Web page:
Guatemalans Are Fleeing Drug Violence Flourishing Because Of This Dangerous Flower
The global drug trade is a complex network of producers, distributors and consumers. Consumers are generally stable and located mostly in affluent countries like the United States and affluent Western European nations like Great Britain, France and Spain. Producers and distributors, however, often change according to geopolitical events such as the Cold War or the War on Terror, or local shifts in government.
For years, the main producers of opium poppy in the world were located in South America and the Middle East. But as armed conflict affected big producers such as Colombia and Afghanistan, criminal organizations, including the Mexican drug cartels, looked elsewhere for growing fields.
Guatemala, just South of Mexico and home to a warm climate ideal for the crop, became one of the regional epicenters for opium poppy production.
Violence in localities such as the Ixchiguan and Tajumulco municipalities in the department of San Marcos have experienced unparalleled levels of violence in recent years, mainly because of fights between rival Mexican cartels. “There are signs Mexican citizens are participating. Poppy is produced, harvested and cultivated here … it is [then] transported to Mexico where it is processed and then sent to the United States,” said Guatemala’s Interior Minister Francisco Rivas to VOA News in 2017. This has led to an increased presence of the Guatemalan military in the Mexican border.
Guatemalan farmers were struggling, so they turned to poppy flowers to survive.
The Mexican cartels pressured farmers to produce poppy flowers. Farmers who used to survive by harvesting potatoes, oats and other products didn’t ask many questions, and some were told that the plant was to make “medicine”. This has happened elsewhere in Latin America: in the Mexican state of Guerrero, for example, the lack of government support has led farmers to raise poppies. President Lopez Obrador has even called for an amnesty for farmers who have been pressured by the cartels.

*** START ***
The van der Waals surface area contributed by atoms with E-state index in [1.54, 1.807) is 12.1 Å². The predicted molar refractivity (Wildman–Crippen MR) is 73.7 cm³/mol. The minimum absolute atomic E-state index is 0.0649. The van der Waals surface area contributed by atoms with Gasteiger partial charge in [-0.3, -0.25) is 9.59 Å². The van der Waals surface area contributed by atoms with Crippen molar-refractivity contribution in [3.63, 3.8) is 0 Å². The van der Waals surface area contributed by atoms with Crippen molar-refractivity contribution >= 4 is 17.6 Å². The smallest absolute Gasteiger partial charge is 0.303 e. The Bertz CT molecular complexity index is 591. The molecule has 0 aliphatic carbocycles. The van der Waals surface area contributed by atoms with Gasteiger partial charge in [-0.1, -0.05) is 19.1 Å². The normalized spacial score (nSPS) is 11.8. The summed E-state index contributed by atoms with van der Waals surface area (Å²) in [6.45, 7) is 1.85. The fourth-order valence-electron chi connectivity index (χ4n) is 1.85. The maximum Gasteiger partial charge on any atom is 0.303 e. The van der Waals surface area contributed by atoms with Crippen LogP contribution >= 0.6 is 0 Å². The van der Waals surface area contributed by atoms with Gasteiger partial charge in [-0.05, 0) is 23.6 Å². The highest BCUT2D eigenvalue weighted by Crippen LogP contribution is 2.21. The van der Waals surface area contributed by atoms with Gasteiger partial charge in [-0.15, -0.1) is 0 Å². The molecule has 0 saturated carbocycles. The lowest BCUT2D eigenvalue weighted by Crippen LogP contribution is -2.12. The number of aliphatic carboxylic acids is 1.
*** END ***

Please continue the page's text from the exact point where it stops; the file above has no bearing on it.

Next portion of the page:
But then the government, under pressure from the United States, destroyed their poppy fields: extreme poverty ensued.
When the government destroyed the poppy crops during the last decade, Guatemalan farmers, most of them of indigenous heritage, had no other crop to replace poppy. They basically were left without their main means of income. Violence has ensued (gang activity is, in most cases, product of economic strife and social alienation). Citizens see no other way out other than crossing the Mexican border in the hope of getting to Los Estates.
“Amapola”, of course, is the red flower used to produce heroin.
Heroin is made from the milky fluid that seeps from cuts in the poppy seed pod. This liquid turns into a dark, brownish gum that is then processed into heroin.
With a bleak future ahead of them and no crops, Guatemalans are fleeing the country in record numbers.
As USA Today reports, the situation for Guatemalans is beyond challenging and leaving the country is now a matter of survival: “People are fleeing widespread government corruption, poverty and violence. Six in 10 Guatemalans live in poverty, and more than 50% of the country’s poor are indigenous people, according to the World Bank. Twenty percent of Guatemala’s population lives in extreme poverty.
Indigenous communities are most affected by poverty, with 79% living in poverty, on less than $5.50 a day, and 40% living in extreme poverty, on less than $1.90 a day”. Just think about it: your Starbucks coffee costs about double the daily income of thousands of people.
Over 250,000 Guatemalans have been apprehended by the U.S. Border Patrol since 2016.
According to the United States Customs and Border Protection, unaccompanied minors, family members and single adults from Honduras, Guatemala and El Salvador have tried to cross the Mexico-US border in record numbers since 2016. They are fleeing corruption, State abuse and gang violence product of the drug trade. The situation in Central America has been chaotic since the 1980s, when the two opposing sides in the Cold War, the US and the then Soviet Union, used the region as an ideological and sometimes military battleground.
Guatemala has attempted to legalize marijuana and opium poppy, but efforts have fallen short.
Guatemalan authorities have attempted to legalize the drug. In 2015 then president Otto Perez broke ranks with the United States and presented a plan to legalize poppy production. In 2014 he told Reuters: “we’re exploring … is the legalization of the poppy plantations on the border with Mexico, so they’re controlled and sold for medicinal ends. These two things could be steps taken on a legal basis”.
These efforts, as we now know, went nowhere. However, the debate over the legalization of certain substances is ongoing and could perhaps offer an alternative solution for curbing violence. But would legalization work? The eternal and perhaps unsolvable dilemma.